We spent the last day and a half in Léon in a quietish hotel catching up on our sleep. It’s a town of about 150K people. It feels a bit strange to be in a big city after spending so much time out in the midst of nowhere. We kept seeing these bridal groups that were out doing their bachelor/bachelorette thing but it seemed like an inordinate number so we wondered if May might be the start of bridal season here rather than June. We saw perhaps a dozen or so groups, some in a quasi costume, at least bunny ears or matching hats or T’s. Different but not so different.
Desgraciadamente, leaving a big city almost always includes a mildly unpleasant walking environment. Industrial suburban sprawl. But once we cleared that it was pleasant again. Each day has surprised me as we enter slightly new terrain, this one maybe slightly reminiscent of the Southwest, like New Mexico perhaps. We walked on a lane-ish wide clay path with rocks between golf ball and grapefruit sized imbedded in the soil. And on either side were low scrubby shrubs interspersed with these little fiery yellow flowering shrubs. They’re funny because the basic structure of the plant is black or blackish brown so they actually look kind of dead, but then it has these fiery yellow gold flowers, so are obviously not dead.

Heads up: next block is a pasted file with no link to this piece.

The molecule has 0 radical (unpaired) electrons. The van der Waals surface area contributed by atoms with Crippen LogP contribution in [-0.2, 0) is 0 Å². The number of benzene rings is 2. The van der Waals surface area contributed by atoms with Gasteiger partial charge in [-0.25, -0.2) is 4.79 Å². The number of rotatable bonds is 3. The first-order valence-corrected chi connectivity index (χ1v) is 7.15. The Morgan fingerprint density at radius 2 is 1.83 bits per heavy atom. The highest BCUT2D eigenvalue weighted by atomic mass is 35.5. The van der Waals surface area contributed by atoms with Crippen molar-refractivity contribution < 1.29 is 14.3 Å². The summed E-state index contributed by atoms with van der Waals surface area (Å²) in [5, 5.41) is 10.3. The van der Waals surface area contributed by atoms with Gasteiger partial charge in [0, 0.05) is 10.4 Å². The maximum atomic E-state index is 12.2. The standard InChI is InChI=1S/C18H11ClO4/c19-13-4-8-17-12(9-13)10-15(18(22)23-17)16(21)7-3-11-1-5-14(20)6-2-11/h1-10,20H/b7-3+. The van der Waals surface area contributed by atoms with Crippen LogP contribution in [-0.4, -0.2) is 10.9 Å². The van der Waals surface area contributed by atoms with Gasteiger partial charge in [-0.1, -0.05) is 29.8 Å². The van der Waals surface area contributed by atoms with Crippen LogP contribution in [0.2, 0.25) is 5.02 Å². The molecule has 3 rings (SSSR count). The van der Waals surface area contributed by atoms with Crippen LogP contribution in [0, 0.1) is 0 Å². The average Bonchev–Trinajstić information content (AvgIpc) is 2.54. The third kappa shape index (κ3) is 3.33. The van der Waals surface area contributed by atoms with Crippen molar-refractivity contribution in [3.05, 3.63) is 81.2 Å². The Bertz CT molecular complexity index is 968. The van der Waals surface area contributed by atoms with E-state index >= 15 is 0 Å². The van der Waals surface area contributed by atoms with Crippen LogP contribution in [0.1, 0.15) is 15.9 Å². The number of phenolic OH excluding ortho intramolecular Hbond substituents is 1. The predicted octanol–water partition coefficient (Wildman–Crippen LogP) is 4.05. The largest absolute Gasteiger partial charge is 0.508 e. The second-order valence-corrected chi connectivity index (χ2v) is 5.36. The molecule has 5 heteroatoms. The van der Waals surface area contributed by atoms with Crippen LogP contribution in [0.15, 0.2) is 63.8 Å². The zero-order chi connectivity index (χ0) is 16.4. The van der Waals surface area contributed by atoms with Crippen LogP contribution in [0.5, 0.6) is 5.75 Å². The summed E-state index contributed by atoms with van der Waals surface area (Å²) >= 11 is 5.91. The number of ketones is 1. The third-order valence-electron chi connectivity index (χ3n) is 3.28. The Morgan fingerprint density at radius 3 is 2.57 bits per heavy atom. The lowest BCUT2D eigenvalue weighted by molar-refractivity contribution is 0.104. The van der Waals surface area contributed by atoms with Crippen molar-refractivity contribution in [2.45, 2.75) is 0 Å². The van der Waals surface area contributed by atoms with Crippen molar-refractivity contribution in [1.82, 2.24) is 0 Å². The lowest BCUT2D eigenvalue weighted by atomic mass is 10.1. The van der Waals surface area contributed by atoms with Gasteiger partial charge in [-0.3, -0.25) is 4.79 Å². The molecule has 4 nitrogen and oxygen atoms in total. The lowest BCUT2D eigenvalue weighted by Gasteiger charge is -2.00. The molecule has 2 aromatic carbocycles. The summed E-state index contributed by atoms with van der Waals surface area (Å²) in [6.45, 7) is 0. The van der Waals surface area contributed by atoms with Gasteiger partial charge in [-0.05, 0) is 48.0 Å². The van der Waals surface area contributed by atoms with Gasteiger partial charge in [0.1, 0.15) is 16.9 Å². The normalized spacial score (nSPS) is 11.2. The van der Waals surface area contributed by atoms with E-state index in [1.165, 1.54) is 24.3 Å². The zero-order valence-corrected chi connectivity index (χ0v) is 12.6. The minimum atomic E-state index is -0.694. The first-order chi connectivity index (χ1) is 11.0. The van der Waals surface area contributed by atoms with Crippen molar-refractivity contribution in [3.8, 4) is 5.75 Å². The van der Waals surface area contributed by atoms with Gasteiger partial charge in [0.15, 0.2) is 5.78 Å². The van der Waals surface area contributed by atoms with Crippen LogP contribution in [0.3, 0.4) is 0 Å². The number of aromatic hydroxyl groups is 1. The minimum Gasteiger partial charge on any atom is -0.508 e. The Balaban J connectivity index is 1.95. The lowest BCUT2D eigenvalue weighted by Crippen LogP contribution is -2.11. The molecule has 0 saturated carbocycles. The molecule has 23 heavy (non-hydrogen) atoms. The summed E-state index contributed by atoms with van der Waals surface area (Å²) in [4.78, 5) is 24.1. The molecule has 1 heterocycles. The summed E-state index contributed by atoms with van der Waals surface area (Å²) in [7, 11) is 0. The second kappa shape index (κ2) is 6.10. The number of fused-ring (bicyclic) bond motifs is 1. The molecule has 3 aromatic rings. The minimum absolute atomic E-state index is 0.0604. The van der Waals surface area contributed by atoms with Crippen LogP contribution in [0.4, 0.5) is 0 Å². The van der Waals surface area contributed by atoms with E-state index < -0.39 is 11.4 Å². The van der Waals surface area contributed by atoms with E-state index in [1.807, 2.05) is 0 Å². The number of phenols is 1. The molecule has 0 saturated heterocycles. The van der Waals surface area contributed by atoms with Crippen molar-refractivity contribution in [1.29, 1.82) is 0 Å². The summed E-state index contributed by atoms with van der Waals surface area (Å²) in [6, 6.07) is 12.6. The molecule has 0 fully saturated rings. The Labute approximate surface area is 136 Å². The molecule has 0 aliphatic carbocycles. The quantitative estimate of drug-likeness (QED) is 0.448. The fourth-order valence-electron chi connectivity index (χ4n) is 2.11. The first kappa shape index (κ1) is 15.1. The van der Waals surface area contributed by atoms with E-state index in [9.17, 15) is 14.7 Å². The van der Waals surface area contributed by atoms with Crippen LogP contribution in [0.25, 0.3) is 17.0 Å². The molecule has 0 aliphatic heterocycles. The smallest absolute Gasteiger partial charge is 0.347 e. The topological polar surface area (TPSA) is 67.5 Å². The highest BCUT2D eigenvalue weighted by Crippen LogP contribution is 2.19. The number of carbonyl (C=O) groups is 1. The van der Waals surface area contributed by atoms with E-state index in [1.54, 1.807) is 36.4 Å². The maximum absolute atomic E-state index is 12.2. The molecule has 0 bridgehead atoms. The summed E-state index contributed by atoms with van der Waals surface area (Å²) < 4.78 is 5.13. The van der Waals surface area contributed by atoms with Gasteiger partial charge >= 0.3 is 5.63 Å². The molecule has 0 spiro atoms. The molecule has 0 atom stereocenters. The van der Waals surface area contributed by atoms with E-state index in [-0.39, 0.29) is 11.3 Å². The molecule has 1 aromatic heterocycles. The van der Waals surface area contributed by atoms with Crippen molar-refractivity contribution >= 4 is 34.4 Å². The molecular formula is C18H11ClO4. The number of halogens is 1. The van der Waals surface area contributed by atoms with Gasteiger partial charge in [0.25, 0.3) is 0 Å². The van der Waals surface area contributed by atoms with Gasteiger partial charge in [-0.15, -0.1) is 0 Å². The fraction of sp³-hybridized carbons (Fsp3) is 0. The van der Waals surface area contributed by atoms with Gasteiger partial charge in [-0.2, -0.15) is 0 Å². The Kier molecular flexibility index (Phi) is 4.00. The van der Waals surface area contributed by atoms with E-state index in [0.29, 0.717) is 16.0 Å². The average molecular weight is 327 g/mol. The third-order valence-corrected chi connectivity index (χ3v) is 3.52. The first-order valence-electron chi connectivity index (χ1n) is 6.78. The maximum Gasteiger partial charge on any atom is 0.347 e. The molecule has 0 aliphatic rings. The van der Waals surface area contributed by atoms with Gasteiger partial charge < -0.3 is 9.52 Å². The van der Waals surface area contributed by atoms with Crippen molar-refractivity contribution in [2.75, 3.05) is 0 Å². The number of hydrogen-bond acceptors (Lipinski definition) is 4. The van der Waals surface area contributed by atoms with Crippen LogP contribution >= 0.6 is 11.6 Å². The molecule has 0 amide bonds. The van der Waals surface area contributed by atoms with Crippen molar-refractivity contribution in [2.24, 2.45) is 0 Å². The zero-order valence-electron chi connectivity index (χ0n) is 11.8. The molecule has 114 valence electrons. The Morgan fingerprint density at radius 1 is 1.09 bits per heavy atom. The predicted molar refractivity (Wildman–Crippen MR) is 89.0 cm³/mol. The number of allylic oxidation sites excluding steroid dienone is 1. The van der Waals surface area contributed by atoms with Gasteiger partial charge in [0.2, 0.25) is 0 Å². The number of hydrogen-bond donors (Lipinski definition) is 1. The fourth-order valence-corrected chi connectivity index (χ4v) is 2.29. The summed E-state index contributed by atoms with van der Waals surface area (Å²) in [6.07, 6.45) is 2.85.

Once you get out of the industrial sprawl, you absolutely have the feeling of being on your own little planet. We only saw a handful of cars and even a handful of other people in 6+ hours of walking. It’s strange because you stop in these little cafés for breakfast or snacks and you might head out with a handful of other folks. But then 15 or 20 minutes later you can’t see anyone either ahead or behind, anyone anywhere. It feels very remote but not desolate, only peaceful.
I’m especially cognizant of this now that we’ve left the little group we were walking with. It was a small group so there was plenty of time for quiet, but now that it’s just the two of us, it truly apparent. The mountains have reappeared off our right shoulder, in the distance, keeping us company.
We stopped for drinks in a little hamlet called Chozas de Abajo and saw something particularly strange in this land of ancients, a completely modern church but pretty in its own right. And then we walked a last 5K to where we are now, Villar de Mazarife and a very pretty little albergue called Albergue de San Antonio de Padua. We will have an entirely vegetarian dinner, which is a rarity. I’d feel a bit sorry for my vegetarian friends here because I think you’d have to accept some fake vegetarianism (I.e. Lentils cooked with bacon), or only eat bread and cheese. We had one woman in our small group who grimaced and beared it a few times.
As my biking friends say, “We’re more done than not done,” and should arrive in Santiago sometime around the 20th…. I have mixed feelings about this.